Science Letter: Disinfection spreads antimicrobial resistance

29 Jan 2021

Disinfection spreads antimicrobial resistanceThis article was originally published in Science Magazine.

Associate Professor Jianhua Guo, Deputy Director - Research at AWMC, and Dr Ji Lu, AWMC Post-doctoral researcher, have penned an open letter for Science Magazine on the dangers of heavy disinfection product use in spreading antimicrobial resistance.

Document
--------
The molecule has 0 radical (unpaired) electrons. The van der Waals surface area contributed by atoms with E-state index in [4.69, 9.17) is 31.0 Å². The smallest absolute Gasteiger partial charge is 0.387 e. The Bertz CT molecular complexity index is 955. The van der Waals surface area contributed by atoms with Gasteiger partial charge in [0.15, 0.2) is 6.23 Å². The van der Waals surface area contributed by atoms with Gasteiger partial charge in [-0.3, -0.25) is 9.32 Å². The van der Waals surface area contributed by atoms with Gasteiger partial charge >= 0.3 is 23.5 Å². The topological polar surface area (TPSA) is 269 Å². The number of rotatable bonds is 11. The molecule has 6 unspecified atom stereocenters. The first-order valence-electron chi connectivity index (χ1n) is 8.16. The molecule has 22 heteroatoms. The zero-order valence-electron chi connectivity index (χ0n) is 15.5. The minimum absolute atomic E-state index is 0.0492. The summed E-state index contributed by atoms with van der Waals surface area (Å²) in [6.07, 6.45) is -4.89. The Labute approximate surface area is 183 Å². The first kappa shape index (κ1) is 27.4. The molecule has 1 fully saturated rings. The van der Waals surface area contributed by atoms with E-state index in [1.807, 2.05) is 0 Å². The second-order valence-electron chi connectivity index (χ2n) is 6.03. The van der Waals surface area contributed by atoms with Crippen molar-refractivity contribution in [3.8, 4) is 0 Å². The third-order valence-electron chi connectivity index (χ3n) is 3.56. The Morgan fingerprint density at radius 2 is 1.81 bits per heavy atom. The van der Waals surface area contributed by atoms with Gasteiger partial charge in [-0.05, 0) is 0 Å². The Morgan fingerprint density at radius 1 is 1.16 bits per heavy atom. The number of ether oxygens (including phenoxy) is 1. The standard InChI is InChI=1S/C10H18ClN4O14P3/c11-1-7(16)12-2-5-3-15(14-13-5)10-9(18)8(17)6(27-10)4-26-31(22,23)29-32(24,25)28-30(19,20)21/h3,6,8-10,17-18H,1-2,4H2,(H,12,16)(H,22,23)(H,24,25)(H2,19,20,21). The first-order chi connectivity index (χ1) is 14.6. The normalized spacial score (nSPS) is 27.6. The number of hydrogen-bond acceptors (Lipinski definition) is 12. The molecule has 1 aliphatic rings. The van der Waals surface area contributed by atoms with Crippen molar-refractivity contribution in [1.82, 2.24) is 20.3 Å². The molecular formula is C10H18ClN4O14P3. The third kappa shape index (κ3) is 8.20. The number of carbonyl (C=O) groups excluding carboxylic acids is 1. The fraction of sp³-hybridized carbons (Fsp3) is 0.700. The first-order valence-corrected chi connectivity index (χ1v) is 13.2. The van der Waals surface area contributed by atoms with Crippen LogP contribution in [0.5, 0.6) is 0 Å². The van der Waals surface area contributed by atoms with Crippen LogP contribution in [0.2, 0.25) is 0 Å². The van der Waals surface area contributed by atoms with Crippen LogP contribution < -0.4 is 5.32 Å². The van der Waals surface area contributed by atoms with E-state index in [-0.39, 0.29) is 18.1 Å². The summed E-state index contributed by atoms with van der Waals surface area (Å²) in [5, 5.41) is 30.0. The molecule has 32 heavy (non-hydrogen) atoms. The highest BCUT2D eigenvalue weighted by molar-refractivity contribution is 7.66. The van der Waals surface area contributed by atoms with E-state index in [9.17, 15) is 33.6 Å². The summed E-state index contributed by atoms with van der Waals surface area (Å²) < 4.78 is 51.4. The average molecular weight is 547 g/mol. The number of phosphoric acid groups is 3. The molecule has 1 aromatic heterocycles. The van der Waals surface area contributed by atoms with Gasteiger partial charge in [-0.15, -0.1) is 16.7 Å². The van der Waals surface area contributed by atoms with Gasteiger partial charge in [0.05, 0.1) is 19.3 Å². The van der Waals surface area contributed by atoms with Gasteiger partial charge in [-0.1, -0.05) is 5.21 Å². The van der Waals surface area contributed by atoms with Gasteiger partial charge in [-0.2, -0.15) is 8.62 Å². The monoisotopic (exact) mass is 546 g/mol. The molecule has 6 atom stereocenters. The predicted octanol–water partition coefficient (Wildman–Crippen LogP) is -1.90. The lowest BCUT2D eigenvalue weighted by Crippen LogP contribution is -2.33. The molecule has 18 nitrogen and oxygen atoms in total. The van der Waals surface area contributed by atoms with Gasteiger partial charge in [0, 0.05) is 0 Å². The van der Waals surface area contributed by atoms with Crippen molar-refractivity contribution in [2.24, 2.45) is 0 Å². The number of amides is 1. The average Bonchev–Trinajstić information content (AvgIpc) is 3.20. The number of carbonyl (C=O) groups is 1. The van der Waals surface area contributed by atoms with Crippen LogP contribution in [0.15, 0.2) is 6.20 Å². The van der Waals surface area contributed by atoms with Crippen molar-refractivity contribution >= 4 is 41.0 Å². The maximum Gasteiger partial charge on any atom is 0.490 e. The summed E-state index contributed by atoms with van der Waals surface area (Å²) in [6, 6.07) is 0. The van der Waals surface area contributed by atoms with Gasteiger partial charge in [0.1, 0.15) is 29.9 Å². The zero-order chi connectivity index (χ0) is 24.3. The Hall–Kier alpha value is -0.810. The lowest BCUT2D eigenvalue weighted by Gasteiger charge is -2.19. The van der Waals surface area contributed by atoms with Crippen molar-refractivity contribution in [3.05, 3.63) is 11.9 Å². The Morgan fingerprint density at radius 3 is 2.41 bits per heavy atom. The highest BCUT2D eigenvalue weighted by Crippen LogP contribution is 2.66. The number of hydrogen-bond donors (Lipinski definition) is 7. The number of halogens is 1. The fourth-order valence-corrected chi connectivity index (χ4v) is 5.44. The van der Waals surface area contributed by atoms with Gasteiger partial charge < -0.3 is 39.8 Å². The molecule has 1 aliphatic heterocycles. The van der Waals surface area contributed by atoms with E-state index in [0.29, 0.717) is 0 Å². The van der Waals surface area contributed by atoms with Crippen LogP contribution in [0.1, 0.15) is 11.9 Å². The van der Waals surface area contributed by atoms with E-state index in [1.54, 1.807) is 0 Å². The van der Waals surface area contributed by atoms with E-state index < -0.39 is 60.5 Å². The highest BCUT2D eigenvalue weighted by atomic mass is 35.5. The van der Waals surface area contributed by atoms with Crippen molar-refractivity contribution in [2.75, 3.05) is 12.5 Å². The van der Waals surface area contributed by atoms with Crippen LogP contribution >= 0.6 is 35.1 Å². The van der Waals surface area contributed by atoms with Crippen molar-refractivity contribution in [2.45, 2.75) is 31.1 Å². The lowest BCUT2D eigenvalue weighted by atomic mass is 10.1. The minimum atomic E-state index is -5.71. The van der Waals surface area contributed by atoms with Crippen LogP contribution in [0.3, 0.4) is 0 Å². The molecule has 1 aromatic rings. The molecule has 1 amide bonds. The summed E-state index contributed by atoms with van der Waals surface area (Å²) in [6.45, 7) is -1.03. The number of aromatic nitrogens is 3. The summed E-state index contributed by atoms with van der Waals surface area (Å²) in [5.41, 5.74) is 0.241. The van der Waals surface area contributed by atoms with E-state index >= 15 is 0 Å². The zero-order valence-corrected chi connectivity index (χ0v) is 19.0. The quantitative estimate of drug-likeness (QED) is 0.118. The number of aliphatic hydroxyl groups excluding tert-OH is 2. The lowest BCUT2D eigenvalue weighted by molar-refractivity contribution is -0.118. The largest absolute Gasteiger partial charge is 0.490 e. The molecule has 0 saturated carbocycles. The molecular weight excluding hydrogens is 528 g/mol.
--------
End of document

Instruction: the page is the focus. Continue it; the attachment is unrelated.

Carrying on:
During the COVID-19 pandemic, the use of disinfectants, alcohol-based hand sanitizers, and antiseptic hand wash has surged. As a precaution, many authorities have also increased chlorine dosage in wastewater disinfection to achieve a free chlorine residual concentration greater than 6.5 mg/liter (1), despite evidence that a free chlorine residual of just above 0.5 mg/liter can completely inactivate human coronavirus (2). These chemicals can reach aquatic and terrestrial environments through direct discharge of wastewater into receiving waters. Disinfection protocols put in place to prevent COVID-19 should be limited to the minimum required to kill severe acute respiratory syndrome coronavirus 2 (SARS-CoV-2) and weighed against their potential to increase antimicrobial resistance (AMR).

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